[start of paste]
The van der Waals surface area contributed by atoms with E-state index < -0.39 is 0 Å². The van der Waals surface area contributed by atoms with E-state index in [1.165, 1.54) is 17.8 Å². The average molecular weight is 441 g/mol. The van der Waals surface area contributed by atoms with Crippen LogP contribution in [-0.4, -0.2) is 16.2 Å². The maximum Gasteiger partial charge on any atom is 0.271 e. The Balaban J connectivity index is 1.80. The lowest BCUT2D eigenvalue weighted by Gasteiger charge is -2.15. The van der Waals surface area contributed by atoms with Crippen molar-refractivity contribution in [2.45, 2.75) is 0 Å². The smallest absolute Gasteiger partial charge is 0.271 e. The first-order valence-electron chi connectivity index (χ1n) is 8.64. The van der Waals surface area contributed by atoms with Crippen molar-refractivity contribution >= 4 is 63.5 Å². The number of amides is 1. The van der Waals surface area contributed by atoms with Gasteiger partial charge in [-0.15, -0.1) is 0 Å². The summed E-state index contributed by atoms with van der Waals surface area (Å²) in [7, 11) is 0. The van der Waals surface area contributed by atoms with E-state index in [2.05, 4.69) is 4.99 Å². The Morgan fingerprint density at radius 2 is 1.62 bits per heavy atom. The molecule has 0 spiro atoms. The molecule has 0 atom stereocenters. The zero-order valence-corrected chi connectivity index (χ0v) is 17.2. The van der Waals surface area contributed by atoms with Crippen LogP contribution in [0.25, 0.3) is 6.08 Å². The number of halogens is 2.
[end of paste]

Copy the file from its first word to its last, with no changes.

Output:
The van der Waals surface area contributed by atoms with E-state index < -0.39 is 0 Å². The van der Waals surface area contributed by atoms with E-state index in [1.165, 1.54) is 17.8 Å². The average molecular weight is 441 g/mol. The van der Waals surface area contributed by atoms with Crippen LogP contribution in [-0.4, -0.2) is 16.2 Å². The maximum Gasteiger partial charge on any atom is 0.271 e. The Balaban J connectivity index is 1.80. The lowest BCUT2D eigenvalue weighted by Gasteiger charge is -2.15. The van der Waals surface area contributed by atoms with Crippen molar-refractivity contribution in [2.45, 2.75) is 0 Å². The smallest absolute Gasteiger partial charge is 0.271 e. The first-order valence-electron chi connectivity index (χ1n) is 8.64. The van der Waals surface area contributed by atoms with Crippen molar-refractivity contribution >= 4 is 63.5 Å². The number of amides is 1. The van der Waals surface area contributed by atoms with Gasteiger partial charge in [-0.15, -0.1) is 0 Å². The summed E-state index contributed by atoms with van der Waals surface area (Å²) in [7, 11) is 0. The van der Waals surface area contributed by atoms with E-state index in [2.05, 4.69) is 4.99 Å². The Morgan fingerprint density at radius 2 is 1.62 bits per heavy atom. The molecule has 0 spiro atoms. The molecule has 0 atom stereocenters. The zero-order valence-corrected chi connectivity index (χ0v) is 17.2. The van der Waals surface area contributed by atoms with Crippen LogP contribution in [0.25, 0.3) is 6.08 Å². The number of halogens is 2.